A point in time...

The Astor Theatre was built in 1914-15, in Federation Free Classical style, to a design by David McClure and extensively renovated in the Inter-War Art Deco style to a design by William Leighton. Further renovations by Phillip McAllister were carried out in 1989.

When it was first opened on 5 November 1919 it was called The Lyceum. Architect and owner-builder, Simon Bremner Alexander claimed it was the coolest building in the state. At the time this was due to the exceptional ventilation. 

The venue was multi-purpose back then too and on Tuesday and Thursday nights it was hired for dancing.The orchestra also made use of The Lyceum. Next door to the venue was an open-air theatre where silent pictures continued in the gardens even after sound made its way into movies.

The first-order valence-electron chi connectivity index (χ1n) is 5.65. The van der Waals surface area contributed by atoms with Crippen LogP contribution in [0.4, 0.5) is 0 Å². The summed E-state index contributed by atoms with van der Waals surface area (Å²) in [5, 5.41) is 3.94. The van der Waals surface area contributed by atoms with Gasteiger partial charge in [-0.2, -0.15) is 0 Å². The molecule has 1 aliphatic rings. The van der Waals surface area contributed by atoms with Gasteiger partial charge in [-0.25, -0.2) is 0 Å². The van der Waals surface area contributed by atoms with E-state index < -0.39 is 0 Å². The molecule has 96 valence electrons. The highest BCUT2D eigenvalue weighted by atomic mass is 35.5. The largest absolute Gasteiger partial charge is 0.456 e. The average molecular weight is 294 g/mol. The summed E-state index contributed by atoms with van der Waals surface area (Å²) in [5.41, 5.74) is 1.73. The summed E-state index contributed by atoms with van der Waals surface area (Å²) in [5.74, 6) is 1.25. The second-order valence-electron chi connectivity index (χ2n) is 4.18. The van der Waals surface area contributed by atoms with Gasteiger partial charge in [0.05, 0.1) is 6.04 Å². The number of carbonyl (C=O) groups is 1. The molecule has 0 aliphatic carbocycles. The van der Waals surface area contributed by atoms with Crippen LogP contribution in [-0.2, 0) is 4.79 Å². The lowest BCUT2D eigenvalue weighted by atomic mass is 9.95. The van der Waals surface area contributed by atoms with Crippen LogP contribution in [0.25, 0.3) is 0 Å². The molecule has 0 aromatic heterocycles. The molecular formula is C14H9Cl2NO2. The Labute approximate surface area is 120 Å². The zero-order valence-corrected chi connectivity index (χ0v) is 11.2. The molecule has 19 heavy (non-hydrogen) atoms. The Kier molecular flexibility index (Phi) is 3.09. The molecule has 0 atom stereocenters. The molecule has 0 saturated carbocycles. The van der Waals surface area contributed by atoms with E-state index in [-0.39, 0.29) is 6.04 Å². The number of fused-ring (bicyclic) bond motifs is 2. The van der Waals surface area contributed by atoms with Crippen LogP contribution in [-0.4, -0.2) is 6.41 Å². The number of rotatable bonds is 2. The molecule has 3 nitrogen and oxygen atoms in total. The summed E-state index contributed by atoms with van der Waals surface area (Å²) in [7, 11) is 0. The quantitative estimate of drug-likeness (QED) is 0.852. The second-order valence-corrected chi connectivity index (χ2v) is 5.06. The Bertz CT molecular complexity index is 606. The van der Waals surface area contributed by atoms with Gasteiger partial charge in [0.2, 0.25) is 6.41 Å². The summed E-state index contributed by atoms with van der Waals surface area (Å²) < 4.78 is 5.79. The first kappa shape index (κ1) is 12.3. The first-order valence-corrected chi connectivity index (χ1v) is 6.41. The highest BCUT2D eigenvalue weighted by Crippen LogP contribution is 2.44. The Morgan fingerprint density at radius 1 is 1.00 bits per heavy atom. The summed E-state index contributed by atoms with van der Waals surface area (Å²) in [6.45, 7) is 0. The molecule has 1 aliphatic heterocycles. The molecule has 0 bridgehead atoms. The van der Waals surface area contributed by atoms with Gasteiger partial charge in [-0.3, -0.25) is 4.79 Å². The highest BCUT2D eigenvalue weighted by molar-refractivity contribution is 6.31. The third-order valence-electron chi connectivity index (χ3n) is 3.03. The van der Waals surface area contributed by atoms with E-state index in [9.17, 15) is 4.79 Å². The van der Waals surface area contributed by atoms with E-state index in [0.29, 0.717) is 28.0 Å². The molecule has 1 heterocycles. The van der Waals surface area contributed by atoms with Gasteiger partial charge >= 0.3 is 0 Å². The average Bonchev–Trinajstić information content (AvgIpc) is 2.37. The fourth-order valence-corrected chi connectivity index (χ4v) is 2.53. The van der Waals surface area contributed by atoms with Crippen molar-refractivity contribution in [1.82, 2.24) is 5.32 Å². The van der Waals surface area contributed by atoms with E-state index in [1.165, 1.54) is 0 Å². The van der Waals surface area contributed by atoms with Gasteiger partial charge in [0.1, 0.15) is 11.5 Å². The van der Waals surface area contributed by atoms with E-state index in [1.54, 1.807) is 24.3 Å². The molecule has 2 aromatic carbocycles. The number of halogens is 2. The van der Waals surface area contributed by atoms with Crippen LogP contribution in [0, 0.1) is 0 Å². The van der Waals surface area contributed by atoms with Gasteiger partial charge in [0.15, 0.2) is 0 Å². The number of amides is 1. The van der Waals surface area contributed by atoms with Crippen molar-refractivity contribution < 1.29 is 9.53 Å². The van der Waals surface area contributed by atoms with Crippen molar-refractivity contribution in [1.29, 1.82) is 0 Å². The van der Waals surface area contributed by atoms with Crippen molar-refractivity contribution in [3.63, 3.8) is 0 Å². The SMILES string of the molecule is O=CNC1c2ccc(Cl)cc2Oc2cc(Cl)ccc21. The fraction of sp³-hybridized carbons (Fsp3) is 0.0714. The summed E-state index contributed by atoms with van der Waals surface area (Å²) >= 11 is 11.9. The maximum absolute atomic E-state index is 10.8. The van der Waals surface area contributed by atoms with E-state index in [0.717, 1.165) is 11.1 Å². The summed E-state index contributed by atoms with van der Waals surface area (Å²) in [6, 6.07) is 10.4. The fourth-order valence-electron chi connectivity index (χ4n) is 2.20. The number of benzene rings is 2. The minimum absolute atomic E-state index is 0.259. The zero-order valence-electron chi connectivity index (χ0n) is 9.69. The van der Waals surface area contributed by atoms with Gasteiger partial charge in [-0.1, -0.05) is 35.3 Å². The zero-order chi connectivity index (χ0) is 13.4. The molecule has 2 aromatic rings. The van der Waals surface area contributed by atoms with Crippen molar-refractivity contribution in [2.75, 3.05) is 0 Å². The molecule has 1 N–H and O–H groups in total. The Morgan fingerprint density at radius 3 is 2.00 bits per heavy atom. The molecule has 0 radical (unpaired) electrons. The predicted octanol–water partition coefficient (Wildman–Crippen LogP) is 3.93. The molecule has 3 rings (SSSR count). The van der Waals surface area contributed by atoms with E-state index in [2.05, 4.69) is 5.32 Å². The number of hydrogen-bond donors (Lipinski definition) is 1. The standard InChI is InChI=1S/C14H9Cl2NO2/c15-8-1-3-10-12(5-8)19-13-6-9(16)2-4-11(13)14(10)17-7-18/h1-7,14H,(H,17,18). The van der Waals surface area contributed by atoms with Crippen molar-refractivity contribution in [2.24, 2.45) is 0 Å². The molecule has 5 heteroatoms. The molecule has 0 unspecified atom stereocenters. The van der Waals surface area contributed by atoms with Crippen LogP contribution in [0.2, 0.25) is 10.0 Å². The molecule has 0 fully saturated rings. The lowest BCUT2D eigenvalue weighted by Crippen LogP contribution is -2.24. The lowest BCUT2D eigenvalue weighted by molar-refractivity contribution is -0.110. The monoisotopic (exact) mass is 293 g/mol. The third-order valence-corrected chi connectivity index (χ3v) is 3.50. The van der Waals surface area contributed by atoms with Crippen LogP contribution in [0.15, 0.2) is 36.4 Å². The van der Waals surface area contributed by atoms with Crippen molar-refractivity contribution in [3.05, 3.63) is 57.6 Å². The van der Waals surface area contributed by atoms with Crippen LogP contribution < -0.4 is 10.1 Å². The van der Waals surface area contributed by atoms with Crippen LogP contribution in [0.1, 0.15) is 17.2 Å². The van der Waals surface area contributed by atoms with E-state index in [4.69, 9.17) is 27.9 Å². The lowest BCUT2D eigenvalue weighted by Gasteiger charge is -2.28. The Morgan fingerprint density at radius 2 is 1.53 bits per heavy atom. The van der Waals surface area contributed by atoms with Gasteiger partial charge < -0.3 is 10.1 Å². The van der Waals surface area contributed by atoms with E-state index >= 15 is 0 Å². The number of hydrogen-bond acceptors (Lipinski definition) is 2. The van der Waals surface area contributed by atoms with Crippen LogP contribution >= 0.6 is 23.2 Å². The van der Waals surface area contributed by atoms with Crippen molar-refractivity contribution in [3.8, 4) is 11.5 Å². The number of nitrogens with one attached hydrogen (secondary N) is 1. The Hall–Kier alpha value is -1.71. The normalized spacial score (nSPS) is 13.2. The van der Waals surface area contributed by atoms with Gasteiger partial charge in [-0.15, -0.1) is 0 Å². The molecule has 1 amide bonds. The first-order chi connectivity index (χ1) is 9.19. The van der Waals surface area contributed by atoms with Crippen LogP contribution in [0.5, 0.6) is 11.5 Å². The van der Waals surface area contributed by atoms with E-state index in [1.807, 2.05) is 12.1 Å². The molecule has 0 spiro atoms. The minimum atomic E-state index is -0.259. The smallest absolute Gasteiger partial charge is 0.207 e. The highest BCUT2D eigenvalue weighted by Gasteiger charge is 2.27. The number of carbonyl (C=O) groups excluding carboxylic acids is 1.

In 1930 it was reinvented again and named the State Theatre and State Summer Gardens and later in the ’30s it got a facelift and extensive renovations. 

Finally in 1941, the venue became known as what it is today, the Astor Theatre. The venue had to lose ‘State’ from its title due to a government decree that no private company could use the term.

As time went on the Astor was spilt into two theatres for adult and Italian films, was used as a bingo hall, accommodated karate and was threatened with extinction when in 1988 there was a call for it to be demolished. Public outcry prevented this and it is now heritage listed.

In 1991, the theatre was completely refurbished again and many of these elements remain today. 

Over more than 100 years the Astor Theatre has showcased many talented artists and continues to do so today.